Hey Brian and Alex, the backlinks doesn’t necessarily help your YouTube rankings, but backlinks from other videos and channels are a big part of the YouTube algorithm and Google rankings is a part of YouTube algorithm as well. What really helps is higher PR backlinks and front page Google rankings, that will naturally help your video rank better on YouTube. If you have good rankings on Google, your YouTube rankings also get better. Then the obvious, high retention views is what dominates YouTube search results. Ex. Google search “draas” without quotes, my client video is number 5 on Google and number 1 on YouTube. How? Everybody has more views, likes, favorites and comments. But my video is properly optimized, and my Google presents is evident.
Ron, Google just had some major updates, avoid buying any type of views. Like I previous said, high pr backlinks is what you need. Best practice is using about 5 do follow web 2.0 properties to link directly to your YouTube video, and build all backlinks to your 5 web 2.0 properties so if your video gets deleted from buying views you still have all that backlink juice that you can redirect to the new video.
It’s a simple Google Chrome extension. First, you have to install the extension in your Google Chrome browser. Once installed, it will appear as a little checkmark icon beside your address bar. When you click on it, it will immediately start scanning all the links on a particular web page. If a link is broken or dead, it will be highlighted in red, and the error will be shown right beside the text (e.g., “404”).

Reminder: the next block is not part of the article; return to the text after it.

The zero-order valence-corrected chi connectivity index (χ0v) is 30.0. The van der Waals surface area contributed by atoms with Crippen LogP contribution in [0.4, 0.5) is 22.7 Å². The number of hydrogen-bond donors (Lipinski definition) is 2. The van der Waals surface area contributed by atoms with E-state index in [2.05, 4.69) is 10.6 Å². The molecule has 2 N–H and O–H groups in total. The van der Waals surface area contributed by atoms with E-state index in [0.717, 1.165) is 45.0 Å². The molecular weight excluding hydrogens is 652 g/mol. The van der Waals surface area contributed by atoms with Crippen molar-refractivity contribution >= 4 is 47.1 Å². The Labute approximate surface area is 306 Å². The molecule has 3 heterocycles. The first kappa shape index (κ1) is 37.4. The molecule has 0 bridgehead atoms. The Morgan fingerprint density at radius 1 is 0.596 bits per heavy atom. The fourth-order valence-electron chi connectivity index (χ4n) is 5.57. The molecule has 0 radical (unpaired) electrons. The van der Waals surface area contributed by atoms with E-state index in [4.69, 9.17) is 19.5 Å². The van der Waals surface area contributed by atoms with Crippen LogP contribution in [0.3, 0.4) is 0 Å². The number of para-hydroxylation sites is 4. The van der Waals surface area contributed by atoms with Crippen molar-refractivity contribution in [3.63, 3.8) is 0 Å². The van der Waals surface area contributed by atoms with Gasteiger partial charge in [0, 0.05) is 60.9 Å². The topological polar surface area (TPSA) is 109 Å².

When digital marketing is what you do for a living, you often take for granted that probably 99% of people who use YouTube are NOT professional marketers. They’re just people who use YouTube for fun and as a place to share videos with friends and family. My point is that while your tips seem second nature to a professional video marketer, for the most part your average social media user has no idea about any of this stuff.
Google updates its search algorithm frequently. For example, on February 23rd, 2016, Google made significant changes to AdWords, removing right-column ads entirely and rolling out 4-ad top blocks on many commercial searches. While this was a paid search update, it had significant implications for CTR for both paid and organic results, especially on competitive keywords.
It appears that the reason this page from a little-known website is able to rank amongst the bigger players is that the content itself is more focussed. It talks about how to name images for SEO, whereas most of the other pages are more general guides to image SEO—which all presumably mention the importance of naming images correctly, amongst other things.